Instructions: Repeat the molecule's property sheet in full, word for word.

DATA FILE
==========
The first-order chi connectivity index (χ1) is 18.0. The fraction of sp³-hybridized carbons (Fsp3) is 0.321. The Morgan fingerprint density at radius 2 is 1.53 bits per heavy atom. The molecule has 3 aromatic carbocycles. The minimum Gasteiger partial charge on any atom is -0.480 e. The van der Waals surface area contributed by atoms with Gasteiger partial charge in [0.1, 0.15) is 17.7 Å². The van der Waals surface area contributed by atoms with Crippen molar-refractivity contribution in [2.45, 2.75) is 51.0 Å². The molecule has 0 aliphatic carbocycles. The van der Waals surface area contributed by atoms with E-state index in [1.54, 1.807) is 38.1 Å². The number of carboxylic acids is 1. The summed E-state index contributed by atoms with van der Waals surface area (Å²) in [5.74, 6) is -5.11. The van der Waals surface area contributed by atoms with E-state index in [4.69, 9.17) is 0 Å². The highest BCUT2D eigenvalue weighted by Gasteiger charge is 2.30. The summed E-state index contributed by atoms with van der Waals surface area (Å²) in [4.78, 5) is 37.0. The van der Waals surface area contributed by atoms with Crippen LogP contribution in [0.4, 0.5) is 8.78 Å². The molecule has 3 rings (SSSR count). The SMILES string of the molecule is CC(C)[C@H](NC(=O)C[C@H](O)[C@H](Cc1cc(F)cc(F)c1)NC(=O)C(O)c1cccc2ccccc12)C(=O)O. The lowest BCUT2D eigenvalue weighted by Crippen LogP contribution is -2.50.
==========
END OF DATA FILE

The first-order chi connectivity index (χ1) is 18.0. The fraction of sp³-hybridized carbons (Fsp3) is 0.321. The Morgan fingerprint density at radius 2 is 1.53 bits per heavy atom. The molecule has 3 aromatic carbocycles. The minimum Gasteiger partial charge on any atom is -0.480 e. The van der Waals surface area contributed by atoms with Gasteiger partial charge in [0.1, 0.15) is 17.7 Å². The van der Waals surface area contributed by atoms with Crippen molar-refractivity contribution in [2.45, 2.75) is 51.0 Å². The molecule has 0 aliphatic carbocycles. The van der Waals surface area contributed by atoms with E-state index in [1.54, 1.807) is 38.1 Å². The number of carboxylic acids is 1. The summed E-state index contributed by atoms with van der Waals surface area (Å²) in [5.74, 6) is -5.11. The van der Waals surface area contributed by atoms with E-state index in [4.69, 9.17) is 0 Å². The highest BCUT2D eigenvalue weighted by Gasteiger charge is 2.30. The summed E-state index contributed by atoms with van der Waals surface area (Å²) in [4.78, 5) is 37.0. The van der Waals surface area contributed by atoms with Crippen LogP contribution in [0.4, 0.5) is 8.78 Å². The molecule has 3 rings (SSSR count). The SMILES string of the molecule is CC(C)[C@H](NC(=O)C[C@H](O)[C@H](Cc1cc(F)cc(F)c1)NC(=O)C(O)c1cccc2ccccc12)C(=O)O. The lowest BCUT2D eigenvalue weighted by Crippen LogP contribution is -2.50.